Mirroring the Singapore Airlines Flight 21, SQ21 by Ng Yi Sheng is a publication also known as Singapore Queers in the 21st Century. Perhaps a shared common goal of pushing past boundaries set for them – be it geographical or laws – and pursuing possibilities until they are made reality. The 181 pages in the book consists of interviews as well as portraits of ordinary Singaporeans who identify as queer.
Sincere and everyday, the book gives you a slice of each individual’s life. The book gives you what big scale events may not always be able to provide – the one on one connection built upon stories, empathy and going into personal hardships and triumphs. This read serves as a way to understand someone beyond the superficial assumptions of one’s sexuality. Touching, heartwarming and ultimately hopeful, the text shows us a side we all can empathise with, because of how similar we all are – the want to know ourselves, to love and to feel safe.
Popspoken finds out more about this particular reprint from Kenny Leck, who runs BooksActually and Math Paper Press.
Popspoken: It’s been 11/12 years since the first edition of SQ21, so why another edition this year?
Kenny: For me it is a question of making sure the book continues to exist year-in, year-out. When it was first published nearly 12 years ago, am guessing 1,000 t0 2,000 copies were printed. In such a manner, only a maximum of 2,000 people will have come into contact with the book in a theoretical sense. As a book that is meant to educate, and widen perspective, a number of 2,000 is grossly insufficient, especially when the book goes out of print. So reprinting a new edition is to serve this purpose. After all, the battle has not been won. The need to widen perspective is an ongoing work that none of us can shirk away from.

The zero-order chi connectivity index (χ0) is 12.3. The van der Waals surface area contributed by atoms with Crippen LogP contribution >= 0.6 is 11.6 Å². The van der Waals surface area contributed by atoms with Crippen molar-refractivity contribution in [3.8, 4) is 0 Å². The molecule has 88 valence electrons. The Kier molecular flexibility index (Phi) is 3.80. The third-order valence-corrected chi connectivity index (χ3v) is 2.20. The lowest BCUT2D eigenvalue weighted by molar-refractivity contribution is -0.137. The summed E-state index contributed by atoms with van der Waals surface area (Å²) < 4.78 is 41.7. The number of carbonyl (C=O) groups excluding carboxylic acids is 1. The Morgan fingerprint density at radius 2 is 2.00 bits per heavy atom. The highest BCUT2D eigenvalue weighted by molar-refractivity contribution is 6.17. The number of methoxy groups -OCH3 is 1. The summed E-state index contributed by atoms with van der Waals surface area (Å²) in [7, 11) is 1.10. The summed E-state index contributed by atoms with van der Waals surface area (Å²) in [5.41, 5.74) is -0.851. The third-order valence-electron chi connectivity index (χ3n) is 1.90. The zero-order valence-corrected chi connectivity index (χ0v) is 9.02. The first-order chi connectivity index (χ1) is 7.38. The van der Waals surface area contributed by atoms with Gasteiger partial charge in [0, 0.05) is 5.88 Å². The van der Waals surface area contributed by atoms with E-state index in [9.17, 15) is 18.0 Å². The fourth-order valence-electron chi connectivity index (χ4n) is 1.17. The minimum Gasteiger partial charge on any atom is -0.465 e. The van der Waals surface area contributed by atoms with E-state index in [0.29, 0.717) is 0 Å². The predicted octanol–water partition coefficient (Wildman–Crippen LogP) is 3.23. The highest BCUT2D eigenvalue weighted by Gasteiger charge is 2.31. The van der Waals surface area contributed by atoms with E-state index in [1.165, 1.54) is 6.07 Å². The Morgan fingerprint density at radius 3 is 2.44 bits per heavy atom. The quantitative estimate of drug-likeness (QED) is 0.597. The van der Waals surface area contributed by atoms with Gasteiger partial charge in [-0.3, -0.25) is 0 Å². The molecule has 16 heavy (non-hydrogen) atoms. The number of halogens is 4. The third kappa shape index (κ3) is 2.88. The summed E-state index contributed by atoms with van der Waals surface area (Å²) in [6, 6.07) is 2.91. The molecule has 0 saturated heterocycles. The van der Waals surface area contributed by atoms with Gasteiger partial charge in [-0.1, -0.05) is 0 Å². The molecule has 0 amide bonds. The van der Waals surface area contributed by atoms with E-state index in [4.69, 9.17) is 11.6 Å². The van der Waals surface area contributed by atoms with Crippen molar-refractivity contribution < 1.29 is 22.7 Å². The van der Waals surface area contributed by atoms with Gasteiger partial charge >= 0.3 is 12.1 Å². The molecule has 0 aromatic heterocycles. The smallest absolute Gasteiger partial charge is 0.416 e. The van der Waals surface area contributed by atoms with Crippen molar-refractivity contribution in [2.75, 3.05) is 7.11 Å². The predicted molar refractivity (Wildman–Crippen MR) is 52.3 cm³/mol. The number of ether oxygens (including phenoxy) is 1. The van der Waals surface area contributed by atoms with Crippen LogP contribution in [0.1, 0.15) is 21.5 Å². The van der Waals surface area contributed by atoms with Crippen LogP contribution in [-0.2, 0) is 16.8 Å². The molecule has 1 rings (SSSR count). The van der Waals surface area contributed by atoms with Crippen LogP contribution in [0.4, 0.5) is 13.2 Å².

Popspoken: Do you think the significance of SQ21 has changed from when it was printed then, and now?
Kenny: I think there is definitely more room for a decent conversation now. The arguments that goes to and fro can become heated, especially in the online sphere but it is precisely these arguments that bring the difficult issues out into the open, and enable a discussion, no matter how polemic or limiting it can be.
Popspoken: Share with us the choice made to have the interviewee’s portraits shown at the end of each piece.
Kenny: The choice of showing their own portrait photo is one of the bravest thing that were done by the individuals in the anthology given that this was nearly 11 – 12 years ago when attitudes towards an LGBT individual is definitely not as accepting as now. I think the idea is to show the person that has come out as an LGBT individual that he or she is just like anyone of us. Where we have families, we have relationships, we have good days, and bad days, we are just simply human beings, LGBT or not.
Popspoken: Is there a possibility of new interviews being done to add to these published stories from 2006?
Kenny: There were discussions on this. Maybe we can explore doing an “updated version” of SQ21 with new stories from new individuals.
Popspoken: Why is representation important?
Kenny: Representation cuts across all awareness, perspectives, and prejudices. Without representation, you can’t even begin to talk of what is the issue at hand? Representation provides a level playing field for anyone or everyone that has a vested interest in the issue that is being pursued.
Featured image: High Net Worth